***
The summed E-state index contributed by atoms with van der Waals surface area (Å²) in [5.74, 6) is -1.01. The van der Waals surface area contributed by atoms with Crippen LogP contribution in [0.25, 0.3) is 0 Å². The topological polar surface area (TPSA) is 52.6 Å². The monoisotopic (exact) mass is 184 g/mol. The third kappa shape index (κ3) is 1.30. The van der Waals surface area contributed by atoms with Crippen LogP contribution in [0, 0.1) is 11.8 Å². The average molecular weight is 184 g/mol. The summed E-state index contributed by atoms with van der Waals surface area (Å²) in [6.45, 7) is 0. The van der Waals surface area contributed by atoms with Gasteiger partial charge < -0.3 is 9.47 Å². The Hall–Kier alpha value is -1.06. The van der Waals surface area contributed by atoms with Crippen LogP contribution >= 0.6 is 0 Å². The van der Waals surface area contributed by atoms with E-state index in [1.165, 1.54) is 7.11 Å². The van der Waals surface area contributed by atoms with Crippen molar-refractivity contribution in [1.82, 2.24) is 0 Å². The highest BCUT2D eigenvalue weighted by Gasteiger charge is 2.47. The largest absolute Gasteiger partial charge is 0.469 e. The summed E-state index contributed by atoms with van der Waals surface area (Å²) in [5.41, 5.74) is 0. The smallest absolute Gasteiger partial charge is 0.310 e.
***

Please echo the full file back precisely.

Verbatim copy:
The summed E-state index contributed by atoms with van der Waals surface area (Å²) in [5.74, 6) is -1.01. The van der Waals surface area contributed by atoms with Crippen LogP contribution in [0.25, 0.3) is 0 Å². The topological polar surface area (TPSA) is 52.6 Å². The monoisotopic (exact) mass is 184 g/mol. The third kappa shape index (κ3) is 1.30. The van der Waals surface area contributed by atoms with Crippen LogP contribution in [0, 0.1) is 11.8 Å². The average molecular weight is 184 g/mol. The summed E-state index contributed by atoms with van der Waals surface area (Å²) in [6.45, 7) is 0. The van der Waals surface area contributed by atoms with Gasteiger partial charge < -0.3 is 9.47 Å². The Hall–Kier alpha value is -1.06. The van der Waals surface area contributed by atoms with Crippen LogP contribution >= 0.6 is 0 Å². The van der Waals surface area contributed by atoms with E-state index in [1.165, 1.54) is 7.11 Å². The van der Waals surface area contributed by atoms with Crippen molar-refractivity contribution in [1.82, 2.24) is 0 Å². The highest BCUT2D eigenvalue weighted by Gasteiger charge is 2.47. The largest absolute Gasteiger partial charge is 0.469 e. The summed E-state index contributed by atoms with van der Waals surface area (Å²) in [5.41, 5.74) is 0. The smallest absolute Gasteiger partial charge is 0.310 e.